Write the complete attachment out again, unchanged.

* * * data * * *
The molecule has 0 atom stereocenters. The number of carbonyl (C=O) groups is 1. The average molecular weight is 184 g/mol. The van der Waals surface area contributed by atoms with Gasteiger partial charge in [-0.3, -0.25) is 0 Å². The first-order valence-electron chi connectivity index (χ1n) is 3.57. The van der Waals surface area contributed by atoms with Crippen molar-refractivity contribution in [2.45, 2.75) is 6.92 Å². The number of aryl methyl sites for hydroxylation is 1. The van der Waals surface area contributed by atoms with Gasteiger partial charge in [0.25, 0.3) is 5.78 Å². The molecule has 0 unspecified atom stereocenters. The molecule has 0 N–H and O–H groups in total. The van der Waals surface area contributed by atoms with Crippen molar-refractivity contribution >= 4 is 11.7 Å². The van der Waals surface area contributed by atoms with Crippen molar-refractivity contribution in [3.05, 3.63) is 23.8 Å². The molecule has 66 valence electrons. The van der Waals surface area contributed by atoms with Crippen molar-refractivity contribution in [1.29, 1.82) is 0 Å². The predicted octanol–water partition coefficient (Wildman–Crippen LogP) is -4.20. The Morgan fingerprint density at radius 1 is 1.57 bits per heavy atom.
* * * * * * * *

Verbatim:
The molecule has 0 atom stereocenters. The number of carbonyl (C=O) groups is 1. The average molecular weight is 184 g/mol. The van der Waals surface area contributed by atoms with Gasteiger partial charge in [-0.3, -0.25) is 0 Å². The first-order valence-electron chi connectivity index (χ1n) is 3.57. The van der Waals surface area contributed by atoms with Crippen molar-refractivity contribution in [2.45, 2.75) is 6.92 Å². The number of aryl methyl sites for hydroxylation is 1. The van der Waals surface area contributed by atoms with Gasteiger partial charge in [0.25, 0.3) is 5.78 Å². The molecule has 0 unspecified atom stereocenters. The molecule has 0 N–H and O–H groups in total. The van der Waals surface area contributed by atoms with Crippen molar-refractivity contribution >= 4 is 11.7 Å². The van der Waals surface area contributed by atoms with Crippen molar-refractivity contribution in [3.05, 3.63) is 23.8 Å². The molecule has 66 valence electrons. The van der Waals surface area contributed by atoms with Crippen molar-refractivity contribution in [1.29, 1.82) is 0 Å². The predicted octanol–water partition coefficient (Wildman–Crippen LogP) is -4.20. The Morgan fingerprint density at radius 1 is 1.57 bits per heavy atom.